SCOTLAND’S largest local government pension fund has said it will drop investments in fossil fuel firms that fail to act on the climate emergency following calls from protesters.

Protesters gathered in Glasgow’s George Square on May 29 and 31 urging the city’s pension fund to end its "£508 million" investments in coal, oil and gas companies to tackle the worsening global warming crisis.

While the £24 billion Strathclyde Pension Fund has agreed to divest from companies which “don’t take their responsibilities on carbon or climate seriously”, it has not said that it will drop fossil fuels from its portfolio altogether.

The fund also disputes the claim it has £500m in fossil fuel investments, instead estimating its "direct exposure" is around £60m.

Friends of the Earth Scotland said that while the fund had taken a positive step, “there is much more to do in order to set Scotland’s largest public pension fund on a fossil-free path”.

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The fund has said that it will become one of the first major funds anywhere in the world to adopt a policy of divestment where companies do not meet environmental standards.

Members of the Strathclyde Pension Fund Committee agreed the move on June 2 in response to a call from Glasgow City Council – the fund’s biggest employer member.

In April, Glasgow City Councillors voted by a majority of 69 votes to 4 in support of divesting the pension fund from fossil fuels, but only the Pension Fund Committee is competent to enact this policy.

Councillor Richard Bell, who chairs the committee, said: “When it comes to securing a just transition to a low-carbon economy, Strathclyde has always been happy to put its money where its mouth is.

“The fund has long been a leader in terms of measuring and disclosing the carbon impact of its investments, using its clout as a shareholder to push for better environmental outcomes, and backing renewable energy.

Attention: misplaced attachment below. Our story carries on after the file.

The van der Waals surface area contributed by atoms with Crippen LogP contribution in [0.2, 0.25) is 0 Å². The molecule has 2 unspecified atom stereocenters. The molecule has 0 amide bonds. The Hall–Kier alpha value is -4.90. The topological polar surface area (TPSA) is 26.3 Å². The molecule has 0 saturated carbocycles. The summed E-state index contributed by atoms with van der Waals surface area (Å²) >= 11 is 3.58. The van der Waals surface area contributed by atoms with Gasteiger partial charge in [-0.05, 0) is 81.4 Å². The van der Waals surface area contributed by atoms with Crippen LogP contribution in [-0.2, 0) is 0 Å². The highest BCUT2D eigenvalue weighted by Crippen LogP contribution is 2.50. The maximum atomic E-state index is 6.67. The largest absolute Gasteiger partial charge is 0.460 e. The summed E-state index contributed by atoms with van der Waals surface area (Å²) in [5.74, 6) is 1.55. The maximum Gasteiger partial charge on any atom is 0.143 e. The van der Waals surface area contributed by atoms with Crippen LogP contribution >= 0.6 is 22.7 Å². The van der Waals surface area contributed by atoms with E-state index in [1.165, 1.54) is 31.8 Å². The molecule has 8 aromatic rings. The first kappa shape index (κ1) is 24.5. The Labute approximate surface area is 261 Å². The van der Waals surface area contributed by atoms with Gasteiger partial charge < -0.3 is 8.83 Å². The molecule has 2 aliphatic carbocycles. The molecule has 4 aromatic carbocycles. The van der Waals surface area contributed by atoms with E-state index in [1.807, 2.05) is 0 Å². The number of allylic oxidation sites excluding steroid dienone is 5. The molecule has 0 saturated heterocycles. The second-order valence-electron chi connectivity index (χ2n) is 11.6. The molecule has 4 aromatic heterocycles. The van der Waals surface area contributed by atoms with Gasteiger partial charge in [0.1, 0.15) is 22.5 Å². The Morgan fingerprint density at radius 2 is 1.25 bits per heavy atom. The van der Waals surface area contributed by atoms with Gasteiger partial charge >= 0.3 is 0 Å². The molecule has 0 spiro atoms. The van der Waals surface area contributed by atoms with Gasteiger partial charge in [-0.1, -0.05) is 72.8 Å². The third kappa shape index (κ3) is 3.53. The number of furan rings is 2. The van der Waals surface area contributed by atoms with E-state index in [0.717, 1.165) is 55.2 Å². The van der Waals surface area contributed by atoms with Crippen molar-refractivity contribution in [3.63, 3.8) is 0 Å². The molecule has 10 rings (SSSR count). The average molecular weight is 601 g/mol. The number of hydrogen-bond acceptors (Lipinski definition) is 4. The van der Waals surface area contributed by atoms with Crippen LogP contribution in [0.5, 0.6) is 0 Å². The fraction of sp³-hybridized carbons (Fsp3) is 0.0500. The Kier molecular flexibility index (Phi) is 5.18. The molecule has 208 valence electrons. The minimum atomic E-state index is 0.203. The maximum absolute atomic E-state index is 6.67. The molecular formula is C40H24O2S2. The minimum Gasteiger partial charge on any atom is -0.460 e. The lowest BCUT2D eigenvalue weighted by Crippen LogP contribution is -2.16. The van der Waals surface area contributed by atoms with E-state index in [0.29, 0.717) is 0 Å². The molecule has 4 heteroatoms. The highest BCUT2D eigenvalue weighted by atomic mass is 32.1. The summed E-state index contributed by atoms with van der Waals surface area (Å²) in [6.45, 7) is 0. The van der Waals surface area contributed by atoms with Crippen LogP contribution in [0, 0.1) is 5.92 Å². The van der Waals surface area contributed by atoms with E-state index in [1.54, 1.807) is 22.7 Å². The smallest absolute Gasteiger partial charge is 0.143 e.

“All of that will continue – and that is where we can perhaps have the greatest direct impact on the climate emergency.

“However, it’s important that we continue to be bold and to lead from the front – and that is why we have agreed divestment will play a part in our strategy in future.

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“We’re putting fossil fuel companies on notice that, if they don’t take their responsibilities on carbon or climate seriously, then we are prepared to drop them from our portfolio.”

Friends of the Earth Scotland divestment campaigner Sally Clark said: “The decision by Councillors today is a positive step, but there is much more to do in order to set Scotland’s largest public pension fund on a fossil-free path.

“Oil, gas and coal companies’ business model relies on worsening the climate emergency, damaging communities in Scotland and globally.

“Similar funds such as the Cardiff, Lambeth and Waltham Forest pension funds have already committed to go fossil fuel free and the Strathclyde Pension Fund can join them.

“The timing is critical. Divestment from climate polluters could provide global leadership as Glasgow prepares to host the crucial UN climate talks, helping lead billions of pounds into green investments. Glasgow can show that support for coal, oil and gas companies is incompatible with the action we need to avoid further climate breakdown.

“Huge praise must go to those local campaigners who have fought hard for years to convince our leaders that ending investments in fossil fuels is the right thing to do for people and the planet.”

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The fund will carry out an assessment of energy sector companies in its portfolios and set minimum standards, in consultation with its investment managers and sustainable investment specialists, Sustainalytics.

It will also seek to collaborate with other funds that are beginning to introduce divestment policies, including the New York State Pension Fund.

Where it is determined that companies do not meet standards, the fund will divest – with the committee agreeing this should be completed as quickly as possible while ensuring no detriment to financial stability.

However, Geraldine Clayton, a Strathclyde Pension fund member and climate activist, warned that these minimum standards had not been announced, and said it would better to divest from fossil fuels entirely.

She said: “As a retired member of Strathclyde Pension Fund, I don’t want my pension to be invested in the fossil fuel companies that are most responsible for causing the climate crisis, and I am pleased that the Strathclyde Pension Fund Committee is taking an important step today towards ending the pension fund’s £500 million fossil fuel investments.

“However, the Pension Fund Committee has not yet announced the minimum standards which it will use to decide whether to continue investing in companies. We now need councillors to ensure that the pension fund divests from climate-wrecking fossil fuels.”